The Washington Post’s Pulitzer-winning reviewer, critic, and essayist (An Open Book, 2003, etc.) dares to deliver on his subtitle’s outrageous claim.
Perhaps it’s the persistent feeling of shared joy in the discovery of moving and majestic literary moments that allows readers to be less picky with Dirda than he often is with the authors he dissects. For instance, introducing himself as a writer who eschews simile wherever possible, he goes on to say that reading Rabelais is “a lot like going to a Slovak or Ukrainian wedding in an Ohio steel town, where you pay a dollar to dance with the bride, eat way too much kielbasa and stuffed cabbage [and] drink yourself silly . . . fun, but a little goes a long way.” Then, in stressing that it’s not what you read but what you read first, the author (on Umberto Eco’s Name of the Rose) pins readers to the wall with medieval monasticisms, demanding that they grasp “patristic exegesis” and both the “anagogical and eschatological levels” of meaning in biblical symbolism in a single paragraph. No surprise later when Dirda celebrates the “lip-smacking vocabulary” of Anthony Burgess on Christopher Marlowe. Verbosity aside, it’s his ability to dive in and extract themes, patterns, and even sweeping contexts that grip—along with bushels of literary quotes and epigrams, all keepers, such as Jean Cocteau’s “Victor Hugo was a madman who thought he was Victor Hugo.” In Western fiction, Dirda notes, “love is a destructive passion,” and our romantic mythology celebrates adultery, perfectly justifying a reading adventure in great, reasonably seamy literature. In addition to the classics, Dirda nominates lots of little-known or underappreciated gems, e.g., the American novelist Djuna Barnes, a handful of post-Revolutionary Russians, and Terry Pratchett, a bestselling author in pre-Rowling Britain but not here. The main text is followed by concise, useful recommendations in Renaissance works, science fiction, and other genres.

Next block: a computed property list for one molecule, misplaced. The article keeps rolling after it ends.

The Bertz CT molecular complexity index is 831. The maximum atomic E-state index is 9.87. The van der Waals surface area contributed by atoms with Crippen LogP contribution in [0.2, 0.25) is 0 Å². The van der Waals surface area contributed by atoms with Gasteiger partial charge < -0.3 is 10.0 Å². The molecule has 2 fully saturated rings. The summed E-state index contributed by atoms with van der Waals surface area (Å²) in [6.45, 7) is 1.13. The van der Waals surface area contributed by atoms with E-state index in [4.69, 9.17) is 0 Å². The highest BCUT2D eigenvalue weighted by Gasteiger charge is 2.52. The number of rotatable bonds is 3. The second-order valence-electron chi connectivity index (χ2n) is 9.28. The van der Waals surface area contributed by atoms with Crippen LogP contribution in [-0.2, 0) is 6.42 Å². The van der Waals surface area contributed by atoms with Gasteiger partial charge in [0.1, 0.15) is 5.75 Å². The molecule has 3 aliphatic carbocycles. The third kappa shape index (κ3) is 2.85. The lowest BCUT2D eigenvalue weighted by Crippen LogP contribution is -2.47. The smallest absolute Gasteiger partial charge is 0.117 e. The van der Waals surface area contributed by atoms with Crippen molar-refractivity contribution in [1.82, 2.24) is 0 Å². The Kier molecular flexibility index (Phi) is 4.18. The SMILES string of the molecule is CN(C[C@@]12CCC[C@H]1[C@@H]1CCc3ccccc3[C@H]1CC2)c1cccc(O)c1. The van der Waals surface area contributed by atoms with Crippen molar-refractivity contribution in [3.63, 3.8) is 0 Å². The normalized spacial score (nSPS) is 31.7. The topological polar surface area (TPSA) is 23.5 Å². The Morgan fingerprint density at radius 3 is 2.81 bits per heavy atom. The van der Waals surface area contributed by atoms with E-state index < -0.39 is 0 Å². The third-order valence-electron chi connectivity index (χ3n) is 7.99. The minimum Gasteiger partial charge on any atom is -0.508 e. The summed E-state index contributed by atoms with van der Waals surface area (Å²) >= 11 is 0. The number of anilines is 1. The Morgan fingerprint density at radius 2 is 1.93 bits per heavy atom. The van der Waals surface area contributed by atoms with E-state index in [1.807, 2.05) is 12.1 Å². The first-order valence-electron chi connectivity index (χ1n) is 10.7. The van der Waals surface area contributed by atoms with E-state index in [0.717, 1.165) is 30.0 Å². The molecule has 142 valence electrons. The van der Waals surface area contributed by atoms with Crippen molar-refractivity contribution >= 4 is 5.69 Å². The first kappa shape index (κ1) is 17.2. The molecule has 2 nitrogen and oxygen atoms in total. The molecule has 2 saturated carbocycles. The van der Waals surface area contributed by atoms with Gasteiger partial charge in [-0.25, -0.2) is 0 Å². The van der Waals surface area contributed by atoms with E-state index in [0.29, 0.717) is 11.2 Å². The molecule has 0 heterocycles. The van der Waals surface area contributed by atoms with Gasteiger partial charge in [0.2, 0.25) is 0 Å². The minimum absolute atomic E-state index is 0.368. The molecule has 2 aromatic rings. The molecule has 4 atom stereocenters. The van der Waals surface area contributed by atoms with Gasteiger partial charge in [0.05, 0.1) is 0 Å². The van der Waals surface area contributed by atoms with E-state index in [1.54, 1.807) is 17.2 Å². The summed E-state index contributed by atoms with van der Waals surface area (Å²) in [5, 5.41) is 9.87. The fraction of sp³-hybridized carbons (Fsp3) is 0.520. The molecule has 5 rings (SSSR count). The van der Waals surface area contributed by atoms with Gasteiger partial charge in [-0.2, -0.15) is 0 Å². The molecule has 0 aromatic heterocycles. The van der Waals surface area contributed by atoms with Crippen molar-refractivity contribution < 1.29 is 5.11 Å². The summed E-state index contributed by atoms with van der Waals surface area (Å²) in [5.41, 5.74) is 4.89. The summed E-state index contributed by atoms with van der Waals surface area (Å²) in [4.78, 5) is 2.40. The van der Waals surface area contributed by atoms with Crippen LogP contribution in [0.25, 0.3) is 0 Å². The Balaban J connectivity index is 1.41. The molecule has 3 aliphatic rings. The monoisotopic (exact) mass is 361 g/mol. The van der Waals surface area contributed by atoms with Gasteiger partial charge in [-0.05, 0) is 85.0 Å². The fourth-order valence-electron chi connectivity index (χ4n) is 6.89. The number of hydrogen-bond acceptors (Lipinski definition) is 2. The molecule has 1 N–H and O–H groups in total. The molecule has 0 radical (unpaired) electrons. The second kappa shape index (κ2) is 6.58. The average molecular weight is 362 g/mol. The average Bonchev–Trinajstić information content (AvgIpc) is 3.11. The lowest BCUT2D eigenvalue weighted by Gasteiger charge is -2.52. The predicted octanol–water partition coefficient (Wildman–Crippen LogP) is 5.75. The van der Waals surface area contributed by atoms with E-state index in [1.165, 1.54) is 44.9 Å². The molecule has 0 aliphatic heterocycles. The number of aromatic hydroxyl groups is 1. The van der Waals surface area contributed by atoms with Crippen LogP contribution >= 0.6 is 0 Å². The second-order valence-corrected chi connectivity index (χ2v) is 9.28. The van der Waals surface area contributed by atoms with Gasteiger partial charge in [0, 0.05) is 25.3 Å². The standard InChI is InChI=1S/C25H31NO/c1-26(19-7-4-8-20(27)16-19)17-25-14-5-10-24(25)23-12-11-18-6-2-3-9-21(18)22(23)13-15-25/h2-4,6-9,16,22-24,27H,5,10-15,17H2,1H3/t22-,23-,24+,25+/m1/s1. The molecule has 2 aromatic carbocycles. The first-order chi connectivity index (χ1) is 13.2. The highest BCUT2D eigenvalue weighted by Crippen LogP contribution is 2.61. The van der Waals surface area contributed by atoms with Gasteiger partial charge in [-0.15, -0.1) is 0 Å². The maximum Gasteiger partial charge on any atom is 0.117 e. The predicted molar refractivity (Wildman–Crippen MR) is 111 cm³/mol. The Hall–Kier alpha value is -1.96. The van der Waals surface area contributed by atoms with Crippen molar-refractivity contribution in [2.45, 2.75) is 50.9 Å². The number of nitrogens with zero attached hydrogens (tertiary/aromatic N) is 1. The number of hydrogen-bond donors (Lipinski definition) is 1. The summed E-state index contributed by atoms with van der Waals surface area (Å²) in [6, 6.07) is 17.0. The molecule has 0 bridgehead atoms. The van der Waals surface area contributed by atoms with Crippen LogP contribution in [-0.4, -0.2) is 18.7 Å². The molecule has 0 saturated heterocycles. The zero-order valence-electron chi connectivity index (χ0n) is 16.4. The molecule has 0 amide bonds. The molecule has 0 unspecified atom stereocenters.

Tough at times, but well worth it, with manifold rewards for any serious reader.